Chevron Deference Lives! EPA’s Boiler Rule (Mostly) Survives Review

Posted on August 2, 2016 by Seth Jaffe

On Friday, the D.C. Circuit largely upheld EPA’s Boiler MACT rule. boiler-mactThe industry challenges were a complete washout.  The environmental petitioners won one significant victory and a number of smaller ones.

The environmental petitioners’ one significant victory is important.  EPA included within relevant subcategories any source that burns a fuel containing at least 10% of the “subcategory-defining fuel.”  However, for defining MACT, EPA included only those sources that burn fuel containing at 90% of the subcategory-defining fuel for existing sources, and 100% for new sources.  The Court rejected this approach.

"The CAA, however, demands that source subcategories take the bitter with the sweet. Section 7412 mandates, without ambiguity, that the EPA set the MACT floor at the level achieved by the best performing source, or the average of the best performing sources, in a subcategory. It thus follows that if the EPA includes a source in a subcategory, it must take into account that source’s emissions levels in setting the MACT floor."

Which brings me to my big take-away from this decision.  Chevron lives.  By my count, The Court cited Chevron 30 times.  Chevron pervades the decision.  Even in the one big issue that EPA lost, the Court’s decision was based not on a rejection of EPA’s interpretation of an ambiguous provision under step 2 of Chevron, but on a plain meaning interpretation of § 112.  EPA defined what a source is, but it then refused to calculate MACT based upon the performance of all of the sources in a given subcategory.  The statute simply did not allow EPA that leeway.

Other than EPA’s attempt to avoid taking “the bitter with the sweet”, however, the Court’s deference – by three Republican appointees – to EPA’s technical decisions was notable.  Not every case is the Clean Power Plan.  Where EPA is not really pushing the boundaries, I don’t see the Supreme Court weakening Chevron any time soon.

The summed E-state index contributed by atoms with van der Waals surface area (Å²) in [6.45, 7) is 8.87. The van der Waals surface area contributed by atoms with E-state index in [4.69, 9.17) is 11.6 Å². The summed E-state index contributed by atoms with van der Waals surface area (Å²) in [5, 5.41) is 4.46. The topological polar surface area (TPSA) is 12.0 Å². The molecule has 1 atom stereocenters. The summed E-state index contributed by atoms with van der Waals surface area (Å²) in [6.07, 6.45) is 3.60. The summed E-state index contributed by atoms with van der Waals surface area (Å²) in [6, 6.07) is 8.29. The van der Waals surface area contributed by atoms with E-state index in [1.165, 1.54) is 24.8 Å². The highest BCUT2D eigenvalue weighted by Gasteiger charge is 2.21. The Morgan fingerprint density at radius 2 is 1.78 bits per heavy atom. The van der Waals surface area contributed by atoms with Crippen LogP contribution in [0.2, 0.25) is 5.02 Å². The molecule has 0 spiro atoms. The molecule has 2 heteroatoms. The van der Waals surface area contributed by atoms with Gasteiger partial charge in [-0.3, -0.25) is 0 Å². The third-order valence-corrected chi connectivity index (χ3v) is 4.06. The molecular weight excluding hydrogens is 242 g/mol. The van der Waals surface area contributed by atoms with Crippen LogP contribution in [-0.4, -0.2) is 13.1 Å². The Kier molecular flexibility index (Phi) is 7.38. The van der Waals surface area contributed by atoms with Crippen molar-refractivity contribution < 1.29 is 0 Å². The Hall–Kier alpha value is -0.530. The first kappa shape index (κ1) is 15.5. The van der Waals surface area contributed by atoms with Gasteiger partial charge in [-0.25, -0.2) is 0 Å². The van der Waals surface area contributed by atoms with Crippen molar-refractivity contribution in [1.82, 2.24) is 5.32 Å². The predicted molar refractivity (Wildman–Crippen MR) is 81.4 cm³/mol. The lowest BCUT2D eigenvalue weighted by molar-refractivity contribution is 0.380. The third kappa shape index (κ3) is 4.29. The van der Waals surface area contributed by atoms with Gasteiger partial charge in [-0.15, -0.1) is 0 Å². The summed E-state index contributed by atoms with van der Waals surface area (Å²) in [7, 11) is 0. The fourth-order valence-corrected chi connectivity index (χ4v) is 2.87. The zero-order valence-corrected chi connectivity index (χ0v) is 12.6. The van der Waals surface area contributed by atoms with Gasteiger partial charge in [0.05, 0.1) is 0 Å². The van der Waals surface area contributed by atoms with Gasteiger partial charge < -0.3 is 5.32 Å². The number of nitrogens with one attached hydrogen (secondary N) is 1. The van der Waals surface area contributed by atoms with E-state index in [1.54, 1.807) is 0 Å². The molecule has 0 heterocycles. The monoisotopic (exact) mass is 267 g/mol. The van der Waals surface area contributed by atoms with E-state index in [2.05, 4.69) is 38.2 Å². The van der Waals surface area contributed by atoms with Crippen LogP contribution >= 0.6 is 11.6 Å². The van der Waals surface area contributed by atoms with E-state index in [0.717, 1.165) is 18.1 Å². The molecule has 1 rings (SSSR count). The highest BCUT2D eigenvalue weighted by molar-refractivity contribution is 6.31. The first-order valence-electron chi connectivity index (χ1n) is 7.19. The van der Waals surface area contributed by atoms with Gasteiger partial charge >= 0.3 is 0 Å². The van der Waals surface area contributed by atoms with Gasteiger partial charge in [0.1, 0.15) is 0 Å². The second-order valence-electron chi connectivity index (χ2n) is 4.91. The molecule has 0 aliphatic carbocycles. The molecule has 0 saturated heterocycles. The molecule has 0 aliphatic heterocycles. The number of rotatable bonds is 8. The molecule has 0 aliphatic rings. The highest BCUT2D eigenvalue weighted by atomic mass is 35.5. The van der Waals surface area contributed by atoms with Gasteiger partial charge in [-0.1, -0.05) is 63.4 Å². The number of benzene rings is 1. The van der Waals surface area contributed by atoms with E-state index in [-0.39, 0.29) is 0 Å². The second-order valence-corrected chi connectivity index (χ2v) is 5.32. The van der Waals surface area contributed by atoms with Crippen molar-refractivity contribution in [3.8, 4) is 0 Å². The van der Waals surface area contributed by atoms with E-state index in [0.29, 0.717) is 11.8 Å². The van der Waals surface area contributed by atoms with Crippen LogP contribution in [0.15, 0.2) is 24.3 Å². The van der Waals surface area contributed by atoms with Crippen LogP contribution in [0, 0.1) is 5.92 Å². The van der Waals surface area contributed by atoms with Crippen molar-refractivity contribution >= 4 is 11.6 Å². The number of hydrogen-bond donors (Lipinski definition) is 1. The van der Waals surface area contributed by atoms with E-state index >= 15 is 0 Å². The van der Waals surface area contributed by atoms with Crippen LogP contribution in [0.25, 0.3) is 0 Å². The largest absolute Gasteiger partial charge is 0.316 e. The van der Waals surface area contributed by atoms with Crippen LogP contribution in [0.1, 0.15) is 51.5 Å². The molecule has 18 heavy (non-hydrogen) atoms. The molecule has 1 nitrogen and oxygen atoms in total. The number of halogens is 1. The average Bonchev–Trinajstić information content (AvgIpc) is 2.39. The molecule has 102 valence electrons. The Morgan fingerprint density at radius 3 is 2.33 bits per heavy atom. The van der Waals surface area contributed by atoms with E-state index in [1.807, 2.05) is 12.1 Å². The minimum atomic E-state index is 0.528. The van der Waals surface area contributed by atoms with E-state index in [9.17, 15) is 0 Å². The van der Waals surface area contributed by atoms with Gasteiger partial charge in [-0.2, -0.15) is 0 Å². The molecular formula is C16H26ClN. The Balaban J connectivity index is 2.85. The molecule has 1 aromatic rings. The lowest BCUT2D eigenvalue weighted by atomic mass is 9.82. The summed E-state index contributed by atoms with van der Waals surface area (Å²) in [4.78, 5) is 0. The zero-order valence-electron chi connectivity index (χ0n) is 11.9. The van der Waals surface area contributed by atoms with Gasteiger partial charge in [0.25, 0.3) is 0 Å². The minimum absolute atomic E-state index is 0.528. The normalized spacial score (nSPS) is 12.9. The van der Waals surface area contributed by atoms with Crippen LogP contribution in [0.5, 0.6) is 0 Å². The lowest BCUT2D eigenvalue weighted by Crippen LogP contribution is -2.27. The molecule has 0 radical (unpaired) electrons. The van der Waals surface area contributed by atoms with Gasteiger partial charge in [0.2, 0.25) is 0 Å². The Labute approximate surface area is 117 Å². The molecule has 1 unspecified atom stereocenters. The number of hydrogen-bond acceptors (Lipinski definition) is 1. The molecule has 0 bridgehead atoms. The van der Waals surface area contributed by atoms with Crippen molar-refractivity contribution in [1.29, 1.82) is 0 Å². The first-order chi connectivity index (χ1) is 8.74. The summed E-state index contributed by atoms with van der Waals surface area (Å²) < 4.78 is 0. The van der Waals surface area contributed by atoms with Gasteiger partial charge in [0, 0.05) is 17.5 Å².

Where You Stand Depends on Where You Sit: Utility MACT Edition

Posted on August 30, 2011 by Seth Jaffe

As the deadline passed last week for submitting comments on EPA's Utility MACT rule, it's worth taking a big picture look at how the commenters line up. Big utility groups, such as the Edison Electric Institute and the American Public Power Association are looking for EPA to delay the rules. The basic argument is that it is going to take a long time to comply. EEI states that so many facilities will require extensions that the number of requests will create a backlog that will itself essentially create compliance problems.

However, it is not just environmental and public health groups that filed comments in support of the MACT rule. Exelon, which has a large nuclear fleet, submitted comments in support of the rule. In fact, Exelon referred to the "overblown critique" of the Utility MACT proposal, stating that the "lack of a national standard for toxic emissions continues to be a barrier to investment in new, cleaner generation capacity." Industry supporters are not limited to Exelon. The Clean Energy Group, which includes PG&E, Calpine, and other generators with large gas fleets, also focused on the "business certainty the electric sector needs to move forward with capital investment decisions."

In looking at these comments, it is worth keeping in mind that the Utility MACT rule is only one of nine rules under development by EPA that would impose costs on coal-fired power plants. This confluence of rules has been referred to as the "train wreck" for coal-fired power plants. While the Utility MACT rule may impose the greatest costs - and achieve the greatest benefits, according to EPA - many are concerned about the cumulative impact on coal-fired capacity. Earlier this week, the Congressional Research Service attempted to debunk the train wreck perspective:

The primary impacts of many of the rules will largely be on coal-fired plants more than 40 years old that have not, until now, installed state-of-the-art pollution controls. Many of these plants are inefficient and are being replaced by more efficient combined cycle natural gas plants, a development likely to be encouraged if the price of competing fuel - natural gas - continues to be low, almost regardless of EPA rules.

In any case, what's the argument against promulgation of these rules on the same time frame? Isn't that a good thing? There may be coal-fired plants which could sustain the capital investment required to comply with Utility MACT, but not the added cost of cooling water intake improvements to comply with new Clean Water Act requirements or the added cost of new disposal requirements if coal ash is regulated as a hazardous waste. Isn't it better to know about all of these rules up front, so that facilities can plan for the total cost of all the rules? Wouldn't a facility have legitimate cause to complain if the rules were instead issued seriatim, so that the facilities did not know about the full range of regulatory compliance costs when they make the decision whether to invest to comply with the first rule or instead to shut down?